By Casey Berkovitz
The beginning of baseball season is a wonderful time, when people tune into every game, nobody’s injured, and every team’s fans think they’ll win the division (well, except the Padres). Soon, though, the games will start to blend together and players will start slumping. Fortunately, there are compelling reasons to stay up to speed with every division in the league even after the new-season smell wears off. Happy Opening Day!
AL East: The New Faces of the Old Rivalry
The past few years have witnessed a changing of the guard in the AL East, with Derek Jeter, David Ortiz, and others of their generation of players – the faces of baseball for a decade – retiring. Dustin Pedroia is still around, but this is the year that many fans will get to know the future stars of Sunday Night Baseball. In Boston, the quartet of Mookie Betts, Xander Bogaerts, Andrew Benintendi (a good bet for AL Rookie of the Year), and Jackie Bradley, Jr. are good for a highlight play every few days. In New York, the Yankees are hoping they can expect the same from Greg Bird, Aaron Judge, and Gary Sanchez. While these players are all still developing, the potential is obvious, and we should appreciate them before the seemingly league-mandated 43 national broadcasts of a Yankees-Red Sox series make us sick of these stars in the making.
AL Central: The Runner-Up Got Better
After coming one win away from winning the World Series last year, the Cleveland baseball team went out and acquired Edwin Encarnacion (and his parrot) during the offseason, adding another weapon to complement their exciting young middle-infield pair, Francisco Lindor and Jose Ramirez. They’ll also have a full season of their versatile shutdown reliever, Andrew Miller, and will hope for better health from starters Carlos Carrasco and Danny Salazar. They’ll try to emulate their division rivals in Kansas City, who went from World Series losers in 2014 to winners in 2015, and it’ll be worth watching to see if they can match their pennant-winning performance and take the next step to win it all.
AL West: The Most Fun in Baseball
The Rangers outperformed expectations by basically every metric last year, and fans shouldn’t expect them to do as well this year. But regardless of their record, the Texas infield – specifically Rougned Odor, Elvis Andrus, and Adrian Beltre – will be a source of joy during the season. On the left side of the infield, Beltre and Andrus can’t seem to get along when they catch fly balls, and Odor brings the kind of joy and attitude to second base that baseball could use more of – though Jose Bautista might disagree. Though Beltre will start the season on the DL, his replacement is a large man named Joey Gallo who can hit baseballs like this one a very, very long way. These are the kind of players who remind us how fun baseball can be. Just don’t touch Adrian’s head.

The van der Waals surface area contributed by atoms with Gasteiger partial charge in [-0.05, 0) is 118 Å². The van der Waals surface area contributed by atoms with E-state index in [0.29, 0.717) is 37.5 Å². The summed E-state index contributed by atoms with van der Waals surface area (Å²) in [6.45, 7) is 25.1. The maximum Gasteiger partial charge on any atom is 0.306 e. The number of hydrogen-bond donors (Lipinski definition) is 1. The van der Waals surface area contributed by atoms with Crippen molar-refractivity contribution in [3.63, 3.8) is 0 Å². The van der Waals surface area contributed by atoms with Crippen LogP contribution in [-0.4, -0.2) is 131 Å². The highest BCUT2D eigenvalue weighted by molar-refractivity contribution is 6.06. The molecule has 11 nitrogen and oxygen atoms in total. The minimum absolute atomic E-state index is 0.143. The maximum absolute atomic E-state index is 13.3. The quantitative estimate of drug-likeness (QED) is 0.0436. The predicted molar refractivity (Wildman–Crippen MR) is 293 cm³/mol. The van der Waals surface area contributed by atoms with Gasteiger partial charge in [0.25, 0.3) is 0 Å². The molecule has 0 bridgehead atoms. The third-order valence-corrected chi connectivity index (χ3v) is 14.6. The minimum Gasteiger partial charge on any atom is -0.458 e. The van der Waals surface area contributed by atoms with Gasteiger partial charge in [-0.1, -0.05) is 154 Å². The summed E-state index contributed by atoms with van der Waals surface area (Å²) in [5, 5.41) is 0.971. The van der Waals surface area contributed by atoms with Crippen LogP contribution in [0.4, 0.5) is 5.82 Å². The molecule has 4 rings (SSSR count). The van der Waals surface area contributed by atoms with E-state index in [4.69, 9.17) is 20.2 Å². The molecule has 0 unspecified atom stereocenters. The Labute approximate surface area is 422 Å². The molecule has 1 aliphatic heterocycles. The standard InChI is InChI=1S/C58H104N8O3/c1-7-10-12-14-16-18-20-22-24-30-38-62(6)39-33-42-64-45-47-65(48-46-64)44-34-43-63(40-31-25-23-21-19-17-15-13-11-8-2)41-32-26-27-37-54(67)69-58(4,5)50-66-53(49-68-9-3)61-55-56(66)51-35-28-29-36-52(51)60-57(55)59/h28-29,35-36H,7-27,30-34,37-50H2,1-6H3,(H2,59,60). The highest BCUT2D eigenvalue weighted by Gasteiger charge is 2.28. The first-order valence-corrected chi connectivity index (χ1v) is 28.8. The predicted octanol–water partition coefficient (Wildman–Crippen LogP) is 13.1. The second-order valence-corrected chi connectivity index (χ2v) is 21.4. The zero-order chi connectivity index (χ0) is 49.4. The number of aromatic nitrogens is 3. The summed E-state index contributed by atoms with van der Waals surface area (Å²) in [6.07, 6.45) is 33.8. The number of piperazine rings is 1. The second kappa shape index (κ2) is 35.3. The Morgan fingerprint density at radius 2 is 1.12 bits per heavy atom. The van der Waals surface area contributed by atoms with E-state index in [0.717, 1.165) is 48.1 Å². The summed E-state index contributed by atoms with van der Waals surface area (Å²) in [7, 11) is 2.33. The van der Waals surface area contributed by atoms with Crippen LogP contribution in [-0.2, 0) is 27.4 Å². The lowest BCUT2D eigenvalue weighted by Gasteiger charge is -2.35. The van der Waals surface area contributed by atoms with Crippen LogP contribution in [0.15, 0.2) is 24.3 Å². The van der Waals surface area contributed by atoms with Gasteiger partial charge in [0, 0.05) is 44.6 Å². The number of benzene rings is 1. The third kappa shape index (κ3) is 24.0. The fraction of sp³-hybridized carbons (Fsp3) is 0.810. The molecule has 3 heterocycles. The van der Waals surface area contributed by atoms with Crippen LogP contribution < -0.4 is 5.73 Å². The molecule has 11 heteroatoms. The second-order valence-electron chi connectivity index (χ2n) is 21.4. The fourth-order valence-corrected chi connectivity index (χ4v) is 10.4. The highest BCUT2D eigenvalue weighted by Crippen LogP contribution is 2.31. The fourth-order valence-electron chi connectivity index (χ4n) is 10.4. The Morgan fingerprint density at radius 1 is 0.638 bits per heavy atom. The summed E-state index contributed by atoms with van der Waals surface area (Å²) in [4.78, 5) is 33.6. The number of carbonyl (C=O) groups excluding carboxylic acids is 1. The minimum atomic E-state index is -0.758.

NL East: The Electric Rotation
Fans of even the most compelling teams in baseball can fall into the doldrums during the long, slow 162-game season. It’s easy to let baseball blend into the hum of summer, and tune in for the games when an ace takes the mound once or twice a week. Fans of the Mets don’t need to worry about that, since they have an ace taking the mound nearly every game. Noah Syndergaard, nicknamed after the Norse god of thunder, brings his 100-MPH fastball and 95-MPH slider every fifth game, followed by Jacob deGrom, a rehabbed and (hopefully) healthy Matt Harvey, rookie Robert Gsellman, and Zack Wheeler. He’s starting the season on the DL, but when he returns, Seth Lugo and his spin rate will have to compete for a rotation spot despite dominating some of the best players in the league during the World Baseball Classic in March. We’re blessed with the opportunity to watch one of these standout pitchers almost any time the Mets play.
NL Central: Javy Baez, the Human Highlight Reel
Picking the most exciting player on the Cubs is nearly impossible. Kris Bryant is the reigning National League MVP and is, quite literally, a model; Anthony Rizzo looks like a thumb, but has quietly been one of the best sluggers in the league for awhile; Addison Russell has gotten lost in the young-shortstop hype wave around the league but has lived up to his top-prospect billing; Kyle Schwarber has even less neck than Rizzo does, but showed his knack for big moments by hitting .412 with a stolen base in the World Series after returning from a season-long injury. And while he may not ultimately be as productive as those players, Javier Baez will certainly be more exciting to watch this year. He swings out of his socks, but the real excitement is in the field, where everything from his defense to his tagging to his slides is replay-worthy.
NL West: The Christian Bethancourt Experiment
Most of the attention in this division will go to the Dodgers and Giants, and rightly so, but Antland has already covered them and the true test for both teams will come in September and October anyway. But at the other end of the division, the San Diego Padres are trying something that hasn’t been done – ever – in the modern MLB: Christian Bethancourt, the Panamanian 25 year old, will be on the roster as a catcher, outfielder, and relief pitcher. The last player who pitched more than 10 innings and played catcher in more than 10 games in the same season was named Sport McAllister, and did it in 1899. The Padres will not be good this year, but Bethancourt’s appearances – no matter what position they’re at – will at least be interesting.